It was one of those crisp, breezy golden days, and I enjoyed every minute of this hike.  As I post these photos, I am trying to form into words what Denali National Park meant to me.  Its beauty is not conventional.  This place will not make my Most Beautiful Places on Earth list, and yet . . . I was so awed by it.

I remember thinking to myself as I walked along this trail that there is no place else I'd rather be.  This is why I travel.  This is what I live for.  But why?  Why did I feel this way in such a desolate, forbidding place?  My travel buddy walks at a faster clip so I soon found myself walking alone--  alone in a place so wild and vast that boundaries are immeasurable.  I felt put in my place.  I was a mere speck of dust in a galactic ocean of rock formed millions of years ago.  The snow-peaked mountains of the Alaska Range, hidden behind the clouds, were nevertheless, taunting me.  We were here long before you humans.  We will remain long after you are gone.

I suppose this is the reason for my awe.  Nature is eternal.  But far from static.  Millions of years from now, what is now Los Angeles might be jutting up against the Alaskan Peninsula and North and South America might be one giant continent.  Will human beings be around?  I doubt it.

But . . . I am here today, by George, and today I am writing about this wonderful little hike next to the Savage River in Denali National Park.  Today, I realize I am not just happy to be alive, I am in AWE of it.

Wednesday, October 11, 2017

The Eielson Visitor Center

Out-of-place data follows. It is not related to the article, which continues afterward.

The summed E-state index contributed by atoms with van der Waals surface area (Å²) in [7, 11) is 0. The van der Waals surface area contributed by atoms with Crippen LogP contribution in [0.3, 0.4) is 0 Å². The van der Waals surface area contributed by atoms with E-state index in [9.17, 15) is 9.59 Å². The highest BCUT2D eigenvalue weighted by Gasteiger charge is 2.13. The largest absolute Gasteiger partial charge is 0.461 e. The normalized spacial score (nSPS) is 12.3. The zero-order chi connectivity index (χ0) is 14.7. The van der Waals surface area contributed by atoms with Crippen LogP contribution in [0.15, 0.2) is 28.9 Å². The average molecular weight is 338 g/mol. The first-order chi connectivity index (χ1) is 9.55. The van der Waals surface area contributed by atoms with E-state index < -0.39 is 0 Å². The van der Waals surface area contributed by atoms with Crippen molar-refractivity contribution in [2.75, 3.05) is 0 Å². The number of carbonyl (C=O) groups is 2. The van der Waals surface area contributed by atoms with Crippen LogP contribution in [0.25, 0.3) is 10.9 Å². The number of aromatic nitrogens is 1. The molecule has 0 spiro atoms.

Denali National Park, Alaska

This is the view from inside the Eielson Visitor Center in Denali National Park.  The only way to get here is by a shuttle or tour bus and that is exactly what we did.  The views were breathtakingly beautiful and on a clear day you can see the tallest mountain in North America:  Denali, which towers 3 l/2 vertical miles up at a whopping 20,310 feet.  Now that's a mountain.  Only today, we couldn't see it.

"Don't feel bad," a young ranger told us.  "It can only be seen about four days a month."

He pointed out the top of the mountain, hidden behind clouds.  I marked it on the photo above.  We were looking at its base.  We knew it was there.  And it was awesome.
Because the mountain is so high, it creates its own weather.  Storms originating in the Gulf of Alaska and the Bering Sea collide with its massive walls of granite.  Blizzard conditions with whipping winds, intense cold and heavy snowfall can happen any time of year.  Because of this, it is very difficult to climb.  Even my travel buddy (who has lofty ambitions of climbing the world's highest peaks) conceded that Denali is a mountain he will never attempt to summit.

It is hidden.  It is elusive.  It is awesome.

We enjoyed our time at Eielson.  This would be our final stop into the interior of Denali before going back to the entrance.  The trip takes eight hours, which was perfect.  The shuttles go all the way to Kantishna, but you are adding 3 or 4 hours to an already long day. 

We had a picnic lunch out on the patio and soaked in the beautiful fall colors.  It was cold and felt like winter.  Indeed, snow was in the forecast for the following week.

Denali is a harsh, raw, rugged environment.  You can't help but feel small and insignificant in such a vast never-ending landscape.  This is a world that belongs to wildlife; not to man, and for this I am eternally grateful.  Our national park system is the guardian of such beautiful places.  I looked up at the American flag and realized for the first time since November, I felt a twinge of pride for my country.

And yet . . . I fear for the future.  The current administration is reviewing all national monuments to determine if their status was met with "adequate public outreach and coordination with relevant stakeholders."  Stakeholders meaning timber, mining, oil and gas industries.